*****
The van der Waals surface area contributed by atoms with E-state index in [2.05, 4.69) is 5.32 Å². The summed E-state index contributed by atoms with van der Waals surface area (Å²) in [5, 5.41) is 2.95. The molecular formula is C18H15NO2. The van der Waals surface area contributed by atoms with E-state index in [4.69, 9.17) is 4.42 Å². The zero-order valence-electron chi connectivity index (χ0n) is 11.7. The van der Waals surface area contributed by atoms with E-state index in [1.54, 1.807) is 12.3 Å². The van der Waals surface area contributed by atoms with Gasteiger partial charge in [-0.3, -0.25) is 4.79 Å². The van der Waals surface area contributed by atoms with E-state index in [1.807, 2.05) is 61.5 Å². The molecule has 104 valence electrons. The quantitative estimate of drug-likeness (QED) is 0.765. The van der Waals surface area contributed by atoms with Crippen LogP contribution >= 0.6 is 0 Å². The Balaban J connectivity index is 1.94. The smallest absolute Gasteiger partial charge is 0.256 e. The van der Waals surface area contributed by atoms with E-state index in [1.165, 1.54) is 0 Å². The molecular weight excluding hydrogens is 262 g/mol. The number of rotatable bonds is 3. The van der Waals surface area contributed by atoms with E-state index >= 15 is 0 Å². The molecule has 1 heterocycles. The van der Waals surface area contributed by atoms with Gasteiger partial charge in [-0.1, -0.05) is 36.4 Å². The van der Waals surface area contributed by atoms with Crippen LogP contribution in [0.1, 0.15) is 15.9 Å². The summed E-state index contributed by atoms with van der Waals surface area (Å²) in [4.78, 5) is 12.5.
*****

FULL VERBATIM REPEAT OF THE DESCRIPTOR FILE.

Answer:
The van der Waals surface area contributed by atoms with E-state index in [2.05, 4.69) is 5.32 Å². The summed E-state index contributed by atoms with van der Waals surface area (Å²) in [5, 5.41) is 2.95. The molecular formula is C18H15NO2. The van der Waals surface area contributed by atoms with E-state index in [4.69, 9.17) is 4.42 Å². The zero-order valence-electron chi connectivity index (χ0n) is 11.7. The van der Waals surface area contributed by atoms with E-state index in [1.54, 1.807) is 12.3 Å². The van der Waals surface area contributed by atoms with Gasteiger partial charge in [-0.3, -0.25) is 4.79 Å². The van der Waals surface area contributed by atoms with E-state index in [1.807, 2.05) is 61.5 Å². The molecule has 104 valence electrons. The quantitative estimate of drug-likeness (QED) is 0.765. The van der Waals surface area contributed by atoms with Crippen LogP contribution >= 0.6 is 0 Å². The Balaban J connectivity index is 1.94. The smallest absolute Gasteiger partial charge is 0.256 e. The van der Waals surface area contributed by atoms with E-state index in [1.165, 1.54) is 0 Å². The molecular weight excluding hydrogens is 262 g/mol. The number of rotatable bonds is 3. The van der Waals surface area contributed by atoms with E-state index >= 15 is 0 Å². The molecule has 1 heterocycles. The van der Waals surface area contributed by atoms with Gasteiger partial charge in [-0.1, -0.05) is 36.4 Å². The van der Waals surface area contributed by atoms with Crippen LogP contribution in [0.1, 0.15) is 15.9 Å². The summed E-state index contributed by atoms with van der Waals surface area (Å²) in [4.78, 5) is 12.5.